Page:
What circuit depth is enough to compute a log-space complete problem?

To the best of my knowledge it is unknown that $$\mathsf{L}$$ is subset of $$\mathsf{NC}^1$$.

(Here $$\mathsf{NC}^1$$ is the class of decision problems solvable by a family of Boolean circuits, with polynomial size, logarithmic depth , and bounded fan-in;

$$\mathsf{L}$$ is the class of decision problems solvable by a Turing machine restricted to use an amount of memory logarithmic in the size of the input.)

Let reduce restriction in the definition of $$\mathsf{NC}^1$$: assume we allow size, say $$n^{O(\log \log n)}$$ and depth $$O(\log n \log \log n)$$. Can we solve any problem in $$\mathsf{L}$$ by such circuits?

Are there any natural conjectures about it?

• $L\subseteq NC^2$ is known and so $n^{O(1)}$ size and depth $O(\log^2n)$ suffices. The OP is asking for tradeoffs between size and depth. Commented Feb 8, 2023 at 18:41
• $NC^2 \subseteq quasiNC^1$ (log-depth, quasi-poly size), and I think this is the best known size upper bound on log-depth circuits to compute $NC^2$ problems. If you ask about size upper bound on log-depth circuits to compute logspace, I don't know if anything better is known (but I kinda doubt it...). Commented Feb 8, 2023 at 19:03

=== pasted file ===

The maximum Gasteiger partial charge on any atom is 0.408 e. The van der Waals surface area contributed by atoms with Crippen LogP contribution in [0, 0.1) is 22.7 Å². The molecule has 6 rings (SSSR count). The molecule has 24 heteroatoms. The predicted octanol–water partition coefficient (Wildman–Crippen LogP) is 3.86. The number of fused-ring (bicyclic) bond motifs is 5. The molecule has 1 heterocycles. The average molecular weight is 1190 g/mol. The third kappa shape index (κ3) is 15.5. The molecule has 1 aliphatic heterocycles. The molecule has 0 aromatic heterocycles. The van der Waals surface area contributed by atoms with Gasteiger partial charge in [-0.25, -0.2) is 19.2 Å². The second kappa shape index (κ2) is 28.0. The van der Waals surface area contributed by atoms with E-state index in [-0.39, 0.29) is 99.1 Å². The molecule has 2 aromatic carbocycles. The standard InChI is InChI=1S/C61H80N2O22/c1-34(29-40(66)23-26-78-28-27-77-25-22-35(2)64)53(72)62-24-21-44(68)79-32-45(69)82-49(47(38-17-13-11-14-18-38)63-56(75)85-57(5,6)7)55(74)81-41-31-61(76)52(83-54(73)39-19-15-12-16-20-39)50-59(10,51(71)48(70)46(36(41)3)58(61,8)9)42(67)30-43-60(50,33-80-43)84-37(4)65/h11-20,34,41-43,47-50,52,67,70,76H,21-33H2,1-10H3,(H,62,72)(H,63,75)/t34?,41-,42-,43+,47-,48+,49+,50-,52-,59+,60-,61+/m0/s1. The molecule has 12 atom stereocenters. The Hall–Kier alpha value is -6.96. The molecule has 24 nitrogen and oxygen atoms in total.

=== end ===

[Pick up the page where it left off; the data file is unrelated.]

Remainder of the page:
• @JoshuaGrochow Could you please give a reference about quasi$NC^{1}$? Your definition confuses me: if depth is $O(\log n)$ and fan-in is bounded then output depends on poly(n) vertices, isn't it? Commented Feb 8, 2023 at 19:35
• @AlexeyMilovanov: Yes, but...vertices of what? There are only n input bits. I'll see if I can dig up a ref about quasiNC^1 Commented Feb 8, 2023 at 19:42
• By the way, in the question, depth $O(\log n\log\log n)$ by itself implies size $n^{O(\log\log n)}$, making the $n^{O(\log n)}$ bound redundant. Commented Feb 9, 2023 at 7:28

I'm quite sure that no better depth upper bound is known for L than $$\log^2 n$$, in the bounded fan-in circuit model, even with no size restriction.
In the semi-unbounded fan-in circuit model (fan-in 2 AND and unbounded fan-in OR), log-depth is adequate to recognize not only L, but also NL, with polynomial size. This class, known as $$SAC^1$$ is equal to the class of problems logspace-reducible to a context-free language, and it has several equivalent characterizations.
The "natural conjecture" would be that $$\log^2 n$$ is optimal ... but there's not much evidence to support that conjecture.